The complex life cycle of the B. canis comprises three sequential stages, which are amalgamated with the ticks' life cycle. In the Schizogony asexual stage the infective Sporozoites, which migrate to the tick's salivary glands, are injected into the dog's intestinal erythrocytes; liver; spleen; lymph nodes; and muscles during the tick's feed. In the erythrocytes, asexual fission occurs, giving rise to Merozoites that will rupture on release and invade new erythrocytes, where they produce further generations. The final generation form Telomerozoites that will mature and reform to create male and female gametocytes. In the next ticks' feed infected erythrocytes are injected into the tick's gut where the majority of the Telomerozoites are destroyed; the survivors undergo sexual phase- Gamogony. Gametocytes fuse to a vacuole-containing zygote and formation of motile club-shaped vermicules takes place. Next, the vermicules release and migrate to various tissues of the tick, including the salivary glands where they multiply asexually and mature to become infectious sporozites; these invade the dog in the tick's next feed. The infectious parasite perpetuates itself throughout generations of ticks via transovarian transmission; multiple fissions of the parasite inside the prone- to -hatch larva results in infected hatching tick's larvae. The nymph experiencing its first feed, and infectious sporozites in the saliva gland invading the host erythrocytes, perpetuates the life cycle (G.M. Urquhart et al.,1996; E.J.L. Soulsby, 1982; Jay R. Georgi et al.,1992).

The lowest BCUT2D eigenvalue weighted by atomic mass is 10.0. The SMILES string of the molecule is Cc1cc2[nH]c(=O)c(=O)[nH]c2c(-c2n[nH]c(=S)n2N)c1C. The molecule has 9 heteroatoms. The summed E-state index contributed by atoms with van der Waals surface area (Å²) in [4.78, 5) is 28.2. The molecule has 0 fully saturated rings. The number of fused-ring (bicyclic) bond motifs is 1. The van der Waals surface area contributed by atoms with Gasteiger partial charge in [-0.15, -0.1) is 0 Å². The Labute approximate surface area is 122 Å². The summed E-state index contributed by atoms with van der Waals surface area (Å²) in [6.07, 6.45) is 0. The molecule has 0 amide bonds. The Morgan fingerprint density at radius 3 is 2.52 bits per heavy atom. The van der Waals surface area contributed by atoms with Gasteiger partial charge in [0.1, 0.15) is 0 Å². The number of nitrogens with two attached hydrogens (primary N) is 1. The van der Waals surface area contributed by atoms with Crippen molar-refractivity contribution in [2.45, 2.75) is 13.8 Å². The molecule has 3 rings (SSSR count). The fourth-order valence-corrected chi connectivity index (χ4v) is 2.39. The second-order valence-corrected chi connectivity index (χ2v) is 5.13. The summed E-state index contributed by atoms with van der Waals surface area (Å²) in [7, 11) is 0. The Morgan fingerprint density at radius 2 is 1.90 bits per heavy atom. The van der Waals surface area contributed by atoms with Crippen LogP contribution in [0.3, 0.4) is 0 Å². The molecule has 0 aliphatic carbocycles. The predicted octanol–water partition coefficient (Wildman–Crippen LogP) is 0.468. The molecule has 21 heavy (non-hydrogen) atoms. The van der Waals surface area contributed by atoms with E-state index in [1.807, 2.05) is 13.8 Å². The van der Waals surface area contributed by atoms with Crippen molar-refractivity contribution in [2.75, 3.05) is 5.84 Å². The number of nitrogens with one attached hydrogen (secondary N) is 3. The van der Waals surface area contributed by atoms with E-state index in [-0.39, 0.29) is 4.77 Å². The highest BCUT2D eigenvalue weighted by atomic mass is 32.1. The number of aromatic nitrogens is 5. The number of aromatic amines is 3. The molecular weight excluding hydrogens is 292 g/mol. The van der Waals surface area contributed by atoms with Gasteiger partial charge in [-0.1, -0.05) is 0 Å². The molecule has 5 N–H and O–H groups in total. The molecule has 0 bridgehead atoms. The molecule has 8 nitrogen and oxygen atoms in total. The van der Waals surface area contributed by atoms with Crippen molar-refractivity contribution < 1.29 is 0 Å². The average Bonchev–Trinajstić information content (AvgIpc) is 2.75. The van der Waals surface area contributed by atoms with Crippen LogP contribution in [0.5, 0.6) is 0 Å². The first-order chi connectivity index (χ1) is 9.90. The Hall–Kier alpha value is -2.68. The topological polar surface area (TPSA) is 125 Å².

Fig. 1- suggestive life cycle of B.canis (Julius P et al.,1981)



Babesioisis is characterised by variety and severity of symptoms, depending on factors such as the virulence of the parasite strain; intensity of infection; abundance of ticks; immunity and resistance of the dog; presence of other diseases; and stress. The corephysiological mechanism of the b. canis is the destruction of erythrocytes resulting in hemoglobin loss in the blood stream. With changes in the chronice and acute profiles, clinical and diagnostic signs will include hemolytic anemia; hemoglobinemia and hemoglobinuria; fever; increased respiratory rate; anorexia; diarrhea; yellow faeces;  vomiting; progressively reluctant locomotion and overall debility. Late diagnosis and untreated cases may lead to death, as a consequence of the reduced ability of the blood to carry oxygen. Diagnosis will often be provisional based on the typified fever and anemia signs combined with epizootiological factors rather than blood examination, since presence of the parasite is unlikely to show in infected blood ( E.J.L. Soulsby, 1982; John W. Davis et al., 1971; Jay R. Georgi et al.,1992).Babesiosis is best treated with chemotherapy, optimally given proximate to the diagnosis. Treatment in early stages of the disease can bring an arrest within 24 hours; in severe cases supportive treatment is the main option. Drugs commonly used are Trypan blue and Acaprin (E.J.L. Soulsby, 1982; John W. Davis et al., 1971; Julius P. Kreier, 1981) . Prevention and control of Babesiosis is primarily carried out through elimination of the vector via regular tick control programmes and application of chemical acaricides on the dog; additionally a new 6 month vaccine is now available in Europe (DACTARI Scheme). Emphasis must be on control measures for dogs newly introduced to endemic areas, however native dogs are generally passively immune due to maternal colostrum transmission of antibodies (E.J.L. Soulsby, 1982; John W. Davis et al.,1971; Julius P. Kreier, 1981).     



In the UK, Babesiosis is ascribed to as a scarce disease and for now doesn’t currently constitute a probable hazard to UK dogs. As such, the danger of mal diagnosis is fairly high, leading to unsuitable treatment and possible death. Therefore, reinforcement of the local veterinarians' education regarding risks and the probability of patient infection is of high importance, alongside with research into this exotic disease. This improvement in veterinarian awareness together with pet owner's cooperation, including appropriate pre- travel treatment, will help control and constrain incidents of Babesiosis keeping the B. canis a rare parasite; and avoiding the possibility of it transforming to an  invasive species in the U.K.